New book out from Princeton UP on the Graduate Education Initiative of the Andrew W. Mellon Foundation, discussed on Inside Higher Ed. Not sure if any philosophy departments participated. In light of previous discussion on differential attrition rates for women in the pipeline, this should be interesting:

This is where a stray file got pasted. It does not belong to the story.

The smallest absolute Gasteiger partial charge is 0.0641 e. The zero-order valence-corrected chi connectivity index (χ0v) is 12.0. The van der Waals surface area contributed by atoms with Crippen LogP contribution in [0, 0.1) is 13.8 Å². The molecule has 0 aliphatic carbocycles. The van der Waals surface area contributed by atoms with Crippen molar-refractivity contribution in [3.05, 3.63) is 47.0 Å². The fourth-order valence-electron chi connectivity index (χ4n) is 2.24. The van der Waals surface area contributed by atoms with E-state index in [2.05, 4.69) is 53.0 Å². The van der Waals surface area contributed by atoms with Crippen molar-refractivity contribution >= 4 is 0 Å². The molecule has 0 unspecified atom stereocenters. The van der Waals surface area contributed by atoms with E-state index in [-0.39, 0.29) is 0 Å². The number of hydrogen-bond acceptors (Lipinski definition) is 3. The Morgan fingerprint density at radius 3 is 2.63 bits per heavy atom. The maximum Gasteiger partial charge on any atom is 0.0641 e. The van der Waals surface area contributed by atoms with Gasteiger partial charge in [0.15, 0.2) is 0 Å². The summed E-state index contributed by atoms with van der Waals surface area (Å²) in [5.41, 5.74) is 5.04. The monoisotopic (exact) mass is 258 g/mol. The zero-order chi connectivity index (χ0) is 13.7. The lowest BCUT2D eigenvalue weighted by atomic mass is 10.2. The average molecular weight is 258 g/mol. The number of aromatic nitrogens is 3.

Chapter 7 addresses a matter of continuing concern among students, their professors, and administrators. Do marriage and childbearing affect the chances men and women have of completing their degrees and of doing so promptly? Although these questions are not at issue in the GEI, they are important. As a result, we made sure the student survey would yield data on students’ marital status when they entered graduate school and whether they had children at the time. In light of the increasing numbers of women earning PhDs in all fields and their very significant representation in the humanities, having an understanding of the relationships linking gender, marital status, and parenthood and the collective impact of all three on completion and TTD is likely to become increasingly important in the years ahead. Gender differences on average favor men, but we find these differences are due solely to the fact that married men do better than single men and single women. Marriage benefits men but does not do the same for women.